In our upcoming immersive production PORT OF ENTRY, audience members will enter into immigrant homes, sitting alongside performers on couches, making food with them in kitchens, experiencing life with them as the characters make their homes in the United States. The political is made undeniably personal. In this way, both audiences and performers are entwined in a community of witness, holding the stories in empathetic embrace. I come from offering these stories to my communities, along with responsibility – civic, generous, interpersonal. I come from the responsibility to care.
“I Come From” is a storytelling exercise that comes from Albany Park Theater Project, in which people are invited to fill in the blank “I come from” with a true statement about themselves — as literal or as metaphoric as they’d like to offer. I Come From, although about the individual, is an inherently collective exercise — it invites people to search for connections and learn something new about each other, sparking conversation and relationship between people who may not otherwise identify as storytellers.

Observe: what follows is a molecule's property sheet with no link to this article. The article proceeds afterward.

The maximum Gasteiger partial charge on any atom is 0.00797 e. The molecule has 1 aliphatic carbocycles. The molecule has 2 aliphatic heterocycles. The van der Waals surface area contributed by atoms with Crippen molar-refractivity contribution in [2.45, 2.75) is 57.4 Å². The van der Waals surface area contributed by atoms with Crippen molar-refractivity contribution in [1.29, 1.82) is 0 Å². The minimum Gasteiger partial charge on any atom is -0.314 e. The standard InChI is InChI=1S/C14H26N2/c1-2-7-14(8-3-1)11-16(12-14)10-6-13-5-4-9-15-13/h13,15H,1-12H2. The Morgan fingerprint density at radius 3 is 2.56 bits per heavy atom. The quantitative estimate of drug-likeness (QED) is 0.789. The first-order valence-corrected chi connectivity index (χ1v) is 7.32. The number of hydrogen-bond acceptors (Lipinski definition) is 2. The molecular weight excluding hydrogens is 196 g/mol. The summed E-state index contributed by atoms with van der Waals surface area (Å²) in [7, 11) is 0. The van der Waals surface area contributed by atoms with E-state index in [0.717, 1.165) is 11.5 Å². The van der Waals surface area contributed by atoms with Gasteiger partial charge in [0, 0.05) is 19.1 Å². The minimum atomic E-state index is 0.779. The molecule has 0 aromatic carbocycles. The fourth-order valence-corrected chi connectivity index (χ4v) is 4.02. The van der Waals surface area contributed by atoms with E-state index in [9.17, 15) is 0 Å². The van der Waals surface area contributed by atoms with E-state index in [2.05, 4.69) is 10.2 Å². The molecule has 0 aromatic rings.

Especially within the pandemic, I saw my ensemble, audiences, and friends reaching for connection. My students are learning how to interact with others again, stretching their social muscles in play-filled spaces. Audiences are hungry for the unique exchange of energy that happens within a live theatrical space. Given the challenges of my generation — in which fascism, isolation, and white supremacy are deeply rooted in society — I find hope in strengthening networks of kinship and community that allow us to see others beyond ourselves. Contrary to Western individualism, my generation learns what immigrants have known – that in the face of grief and difficulty, we must expand the notions of family, invest in mutual aid, and build out networks of community care.
My generation is shaped by two connected and intensifying crises: mass migration and climate crisis. As a result, the way we think about community must extend beyond the human. On World Theater Day, I invite theater practitioners to consider the ways in which climate justice is implicated in all of our work — especially in centering sustainability in HOW we work. Maybe we take a note from migration — learning to adapt, to innovate, to reuse, to gift, to make a lot with a little, the magic that is bodies in space.